The Code of Obligations in Switzerland is part of the Civil Code and it represents the main legal framework that provisions the contract law and the corporations. The Swiss Code of Obligations resembles the Italian and German Code of Obligations and it was first enacted in 1883. It was integrated in the Civil Law in Switzerland in 1912 and it was revised and amended in 2011.
The law pays a lot of consideration to the principle of freedom when concluding a contract with a Swiss company. This principle refers to:
The Law of Obligations in Switzerland is made up of two parts: a general one that refers to the law of torts and general rules for concluding a contract, and a special part that refers to specific types of Swiss contracts. These special types of contracts are:
The conclusion of a contract with a Swiss company is based on the consent of both parties on each provision of the contract. The content of a contract is not very important according to the Swiss Law of Obligations but the most important details of the contract must be stipulated. A Swiss general contract should mention the duties of both parties. However, special contracts must have specific forms and are required a detailed description of duties and the consequences of breaching the contract depending on the type of contract. A particularity of the Swiss Code of Obligation compared to other countries is that an oral offer can become biding unless the party making the offer conveys his or her intention of withdrawing it.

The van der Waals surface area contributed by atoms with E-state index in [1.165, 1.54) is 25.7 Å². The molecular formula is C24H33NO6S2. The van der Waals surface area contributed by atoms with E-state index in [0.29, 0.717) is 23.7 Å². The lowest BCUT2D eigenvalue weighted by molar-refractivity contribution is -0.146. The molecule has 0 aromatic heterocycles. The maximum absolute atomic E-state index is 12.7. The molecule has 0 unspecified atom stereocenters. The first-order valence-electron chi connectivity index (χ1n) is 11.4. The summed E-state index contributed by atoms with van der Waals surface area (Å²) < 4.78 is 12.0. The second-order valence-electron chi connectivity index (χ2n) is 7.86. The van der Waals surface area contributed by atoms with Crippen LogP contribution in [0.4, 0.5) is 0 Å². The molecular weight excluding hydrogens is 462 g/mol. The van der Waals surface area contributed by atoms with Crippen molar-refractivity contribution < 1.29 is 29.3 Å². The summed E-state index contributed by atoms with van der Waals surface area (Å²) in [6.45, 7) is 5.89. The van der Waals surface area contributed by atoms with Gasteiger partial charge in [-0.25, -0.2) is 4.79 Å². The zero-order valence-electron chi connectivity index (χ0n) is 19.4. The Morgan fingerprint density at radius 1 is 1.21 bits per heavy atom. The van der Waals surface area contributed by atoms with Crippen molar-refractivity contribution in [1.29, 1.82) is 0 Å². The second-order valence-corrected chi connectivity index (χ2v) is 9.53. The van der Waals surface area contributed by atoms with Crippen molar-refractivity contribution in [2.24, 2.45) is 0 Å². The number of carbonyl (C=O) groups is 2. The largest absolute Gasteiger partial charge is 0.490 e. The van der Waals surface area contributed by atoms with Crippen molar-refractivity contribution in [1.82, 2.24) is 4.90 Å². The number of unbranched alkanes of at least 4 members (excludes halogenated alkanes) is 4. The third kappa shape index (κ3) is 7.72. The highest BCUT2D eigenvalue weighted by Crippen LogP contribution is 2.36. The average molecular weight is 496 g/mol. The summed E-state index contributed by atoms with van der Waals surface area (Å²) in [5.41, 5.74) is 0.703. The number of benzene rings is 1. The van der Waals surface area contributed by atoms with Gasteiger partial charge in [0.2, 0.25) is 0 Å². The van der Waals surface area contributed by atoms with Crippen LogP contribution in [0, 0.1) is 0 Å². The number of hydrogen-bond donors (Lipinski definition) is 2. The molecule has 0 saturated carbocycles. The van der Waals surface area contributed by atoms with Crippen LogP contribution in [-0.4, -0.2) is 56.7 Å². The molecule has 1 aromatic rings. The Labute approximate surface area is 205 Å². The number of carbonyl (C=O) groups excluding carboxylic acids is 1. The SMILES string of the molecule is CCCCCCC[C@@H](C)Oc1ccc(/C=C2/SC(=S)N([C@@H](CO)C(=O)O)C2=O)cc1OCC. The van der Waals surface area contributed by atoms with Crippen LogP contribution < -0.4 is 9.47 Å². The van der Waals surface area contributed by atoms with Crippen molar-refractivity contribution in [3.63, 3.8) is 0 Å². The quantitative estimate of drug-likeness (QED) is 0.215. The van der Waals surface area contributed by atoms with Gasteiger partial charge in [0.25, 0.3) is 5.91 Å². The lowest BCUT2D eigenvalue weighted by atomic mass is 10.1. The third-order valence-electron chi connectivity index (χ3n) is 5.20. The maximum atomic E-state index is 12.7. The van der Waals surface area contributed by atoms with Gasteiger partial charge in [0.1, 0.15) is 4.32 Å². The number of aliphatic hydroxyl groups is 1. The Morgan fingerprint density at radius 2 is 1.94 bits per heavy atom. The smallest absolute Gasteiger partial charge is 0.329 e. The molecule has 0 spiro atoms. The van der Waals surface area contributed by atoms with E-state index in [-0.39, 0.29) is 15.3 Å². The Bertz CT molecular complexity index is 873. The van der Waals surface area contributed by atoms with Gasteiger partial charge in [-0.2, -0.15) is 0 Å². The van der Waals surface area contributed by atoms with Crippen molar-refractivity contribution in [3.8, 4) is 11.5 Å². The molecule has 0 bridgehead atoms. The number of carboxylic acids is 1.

Our lawyers in Switzerland can provide legal assistance in various business related matters. You can contact our legal team if you need help with drafting a contract or if you want to start a business in Switzerland.
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